Seven years after the end of a devastating civil war, Sri Lanka’s northern province lags behind the rest of the country on economic development, and the catch-up process is proving long and tough.
The United Nations estimates about 40,000 people were killed in the 26-year civil war between the government and a separatist group, the Liberation Tigers of Tamil Eelam (LTTE). International observers accuse both factions of human rights abuses during the conflict, which was born from years of state discrimination against the ethnic Tamil minority.
At the World Economic Forum in Davos this year, Sri Lankan Prime Minister Ranil Wickremesinghe said the nation’s top priorities were promoting reconciliation, rehabilitation and reconstruction in conflict-hit areas, as well as bolstering democracy—challenges that are directly related to the north, highlighting just how crucial the province is to national development.
But progress on those fronts has been mixed so far.
Tallying the damage
While the war affected the entire country, the north—made up of five districts: Jaffna, Kilinochchi, Mannar, Mullaitivu and Vavuniya—suffered the worst damage because it was the LTTE’s headquarters and the focus of the government’s offensive.
But determining the extent of economic losses is near impossible, experts say.
“You won’t find any such data. Even much of the gross domestic product (GDP) numbers were estimates as data collection by government agencies was not permitted,” says Dushni Weerakoon, deputy director and head of macroeconomic policy at the Institute of Policy Studies of Sri Lanka.
In the years following the war’s end in 2009, nominal GDP growth for the province surged more than 20 percent, reflecting increased income-generating activities, according to the Sri Lankan central bank.
But growth slowed to 8.3 percent in 2014, the latest data available. While 8 percent may still seem high, economists attribute it to the low base effect. For 2014, the area contributed 3.6 percent of Sri Lanka’s overall GDP, the lowest among the country’s nine provinces.
The province’s poor standard of living remains a key concern.
The median monthly household per capita income stands at about $37 (5,540 Sri Lankan rupees), the second-lowest after the eastern province’s $36. In comparison, the national figure is around $53, according to the government’s most recent household income survey, done in 2012-2013.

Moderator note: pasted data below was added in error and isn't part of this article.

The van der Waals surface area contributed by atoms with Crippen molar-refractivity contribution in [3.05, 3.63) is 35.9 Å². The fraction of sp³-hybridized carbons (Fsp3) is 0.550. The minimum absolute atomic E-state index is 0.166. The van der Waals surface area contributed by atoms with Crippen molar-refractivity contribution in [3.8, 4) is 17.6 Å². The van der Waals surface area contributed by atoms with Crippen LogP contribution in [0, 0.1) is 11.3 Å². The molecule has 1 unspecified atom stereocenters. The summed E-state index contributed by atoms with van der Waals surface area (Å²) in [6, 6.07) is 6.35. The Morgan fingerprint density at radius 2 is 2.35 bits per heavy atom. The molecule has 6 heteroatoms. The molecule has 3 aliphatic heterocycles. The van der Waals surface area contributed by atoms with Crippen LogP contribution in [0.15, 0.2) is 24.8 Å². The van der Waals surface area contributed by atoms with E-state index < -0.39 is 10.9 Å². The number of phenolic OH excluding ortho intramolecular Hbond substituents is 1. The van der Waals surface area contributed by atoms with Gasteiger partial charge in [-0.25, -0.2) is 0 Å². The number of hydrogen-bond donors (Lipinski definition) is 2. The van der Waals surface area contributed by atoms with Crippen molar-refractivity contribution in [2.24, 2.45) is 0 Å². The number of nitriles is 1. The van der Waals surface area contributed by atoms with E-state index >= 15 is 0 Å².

Youth unemployment is one of the region’s top challenges, with about 60 percent unemployment in main northern towns, including Mullaitivu, Jaffna and Kilinochchi, as of 2014, according to non-governmental organization Swiss Labour Assistance. Meanwhile, local media regularly report on the province’s alarming spike in liquor and drug abuse.
Agriculture remains the basis of the northern economy, with crops, livestock and fisheries as pivotal sub-sectors, but upgrades are badly needed to create more jobs.
The existing marine and lagoon-based fishery sector needs to be modernized so the population can benefit from under-tapped fishing grounds, said the Northern Provincial Council (NPC) in a 2015 report. As the province’s legislative body, the NPC also recommended creating new aquaculture-based industries, seeing as the province boasts 40 percent of Sri Lanka’s renowned coastline.
Rebuilding the north
Former president Mahinda Rajapaksa was criticized for not doing enough to heal the wounds of ethnic Tamils after war ended but that’s changed under his replacement, President Maithripala Sirisena.
Since taking power in 2015, he’s been lauded for peace measures such as rebuilding homes, returning land, releasing suspected former Tamil rebels, lifting a ban on Tamil organizations and issuing “missing” certificates to the families of people who disappeared in the conflict, which entitles them to compensation, land deeds and pension funds.